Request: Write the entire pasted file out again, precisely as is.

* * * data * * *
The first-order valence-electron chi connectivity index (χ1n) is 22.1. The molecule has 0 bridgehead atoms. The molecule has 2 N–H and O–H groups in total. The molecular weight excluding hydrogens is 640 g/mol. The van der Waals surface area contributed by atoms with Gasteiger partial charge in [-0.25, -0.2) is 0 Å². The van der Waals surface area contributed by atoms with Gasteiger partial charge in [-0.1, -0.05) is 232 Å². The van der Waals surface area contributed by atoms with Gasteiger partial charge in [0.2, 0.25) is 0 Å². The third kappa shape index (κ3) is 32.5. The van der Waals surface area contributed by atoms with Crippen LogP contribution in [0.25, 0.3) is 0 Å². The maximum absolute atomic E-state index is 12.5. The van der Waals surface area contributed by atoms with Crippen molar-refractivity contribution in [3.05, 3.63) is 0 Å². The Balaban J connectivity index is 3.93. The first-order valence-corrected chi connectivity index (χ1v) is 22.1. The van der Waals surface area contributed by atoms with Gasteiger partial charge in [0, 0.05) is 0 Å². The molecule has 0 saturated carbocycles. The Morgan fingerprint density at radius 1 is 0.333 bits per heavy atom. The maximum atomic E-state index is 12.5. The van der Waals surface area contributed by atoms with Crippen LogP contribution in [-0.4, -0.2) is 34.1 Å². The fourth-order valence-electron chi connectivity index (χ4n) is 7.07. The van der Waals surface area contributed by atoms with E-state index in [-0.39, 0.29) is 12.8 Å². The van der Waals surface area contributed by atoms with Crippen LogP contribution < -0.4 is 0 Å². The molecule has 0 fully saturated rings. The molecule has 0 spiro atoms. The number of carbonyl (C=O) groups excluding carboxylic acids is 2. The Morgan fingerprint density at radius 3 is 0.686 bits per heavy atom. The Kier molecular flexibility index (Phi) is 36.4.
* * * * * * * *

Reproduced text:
The first-order valence-electron chi connectivity index (χ1n) is 22.1. The molecule has 0 bridgehead atoms. The molecule has 2 N–H and O–H groups in total. The molecular weight excluding hydrogens is 640 g/mol. The van der Waals surface area contributed by atoms with Gasteiger partial charge in [-0.25, -0.2) is 0 Å². The van der Waals surface area contributed by atoms with Gasteiger partial charge in [-0.1, -0.05) is 232 Å². The van der Waals surface area contributed by atoms with Gasteiger partial charge in [0.2, 0.25) is 0 Å². The third kappa shape index (κ3) is 32.5. The van der Waals surface area contributed by atoms with Crippen LogP contribution in [0.25, 0.3) is 0 Å². The maximum absolute atomic E-state index is 12.5. The van der Waals surface area contributed by atoms with Crippen molar-refractivity contribution in [3.05, 3.63) is 0 Å². The Balaban J connectivity index is 3.93. The first-order valence-corrected chi connectivity index (χ1v) is 22.1. The van der Waals surface area contributed by atoms with Gasteiger partial charge in [0, 0.05) is 0 Å². The molecule has 0 saturated carbocycles. The Morgan fingerprint density at radius 1 is 0.333 bits per heavy atom. The maximum atomic E-state index is 12.5. The van der Waals surface area contributed by atoms with Crippen LogP contribution in [-0.4, -0.2) is 34.1 Å². The fourth-order valence-electron chi connectivity index (χ4n) is 7.07. The van der Waals surface area contributed by atoms with E-state index in [-0.39, 0.29) is 12.8 Å². The van der Waals surface area contributed by atoms with Crippen LogP contribution < -0.4 is 0 Å². The molecule has 0 fully saturated rings. The molecule has 0 spiro atoms. The number of carbonyl (C=O) groups excluding carboxylic acids is 2. The Morgan fingerprint density at radius 3 is 0.686 bits per heavy atom. The Kier molecular flexibility index (Phi) is 36.4.